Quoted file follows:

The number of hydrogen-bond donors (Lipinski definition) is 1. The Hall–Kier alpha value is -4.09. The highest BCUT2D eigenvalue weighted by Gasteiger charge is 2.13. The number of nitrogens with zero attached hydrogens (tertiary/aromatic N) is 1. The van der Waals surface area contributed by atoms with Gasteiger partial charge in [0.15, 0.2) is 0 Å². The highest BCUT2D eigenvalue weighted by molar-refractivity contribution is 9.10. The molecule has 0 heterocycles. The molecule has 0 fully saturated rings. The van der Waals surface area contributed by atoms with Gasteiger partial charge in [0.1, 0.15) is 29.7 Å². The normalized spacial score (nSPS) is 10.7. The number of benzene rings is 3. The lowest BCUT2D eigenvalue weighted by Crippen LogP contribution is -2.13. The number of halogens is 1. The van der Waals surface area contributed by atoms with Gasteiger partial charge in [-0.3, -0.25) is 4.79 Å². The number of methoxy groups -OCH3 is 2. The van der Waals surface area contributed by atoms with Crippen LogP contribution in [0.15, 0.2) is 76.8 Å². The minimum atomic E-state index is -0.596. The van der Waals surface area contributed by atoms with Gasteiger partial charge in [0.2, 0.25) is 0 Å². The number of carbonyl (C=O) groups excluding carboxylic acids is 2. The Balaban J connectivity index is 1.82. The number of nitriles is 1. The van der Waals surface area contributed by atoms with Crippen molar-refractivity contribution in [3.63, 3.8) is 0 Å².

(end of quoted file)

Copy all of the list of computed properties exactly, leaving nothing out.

The number of hydrogen-bond donors (Lipinski definition) is 1. The Hall–Kier alpha value is -4.09. The highest BCUT2D eigenvalue weighted by Gasteiger charge is 2.13. The number of nitrogens with zero attached hydrogens (tertiary/aromatic N) is 1. The van der Waals surface area contributed by atoms with Gasteiger partial charge in [0.15, 0.2) is 0 Å². The highest BCUT2D eigenvalue weighted by molar-refractivity contribution is 9.10. The molecule has 0 heterocycles. The molecule has 0 fully saturated rings. The van der Waals surface area contributed by atoms with Gasteiger partial charge in [0.1, 0.15) is 29.7 Å². The normalized spacial score (nSPS) is 10.7. The number of benzene rings is 3. The lowest BCUT2D eigenvalue weighted by Crippen LogP contribution is -2.13. The number of halogens is 1. The van der Waals surface area contributed by atoms with Gasteiger partial charge in [-0.3, -0.25) is 4.79 Å². The number of methoxy groups -OCH3 is 2. The van der Waals surface area contributed by atoms with Crippen LogP contribution in [0.15, 0.2) is 76.8 Å². The minimum atomic E-state index is -0.596. The van der Waals surface area contributed by atoms with Gasteiger partial charge in [0.2, 0.25) is 0 Å². The number of carbonyl (C=O) groups excluding carboxylic acids is 2. The Balaban J connectivity index is 1.82. The number of nitriles is 1. The van der Waals surface area contributed by atoms with Crippen molar-refractivity contribution in [3.63, 3.8) is 0 Å².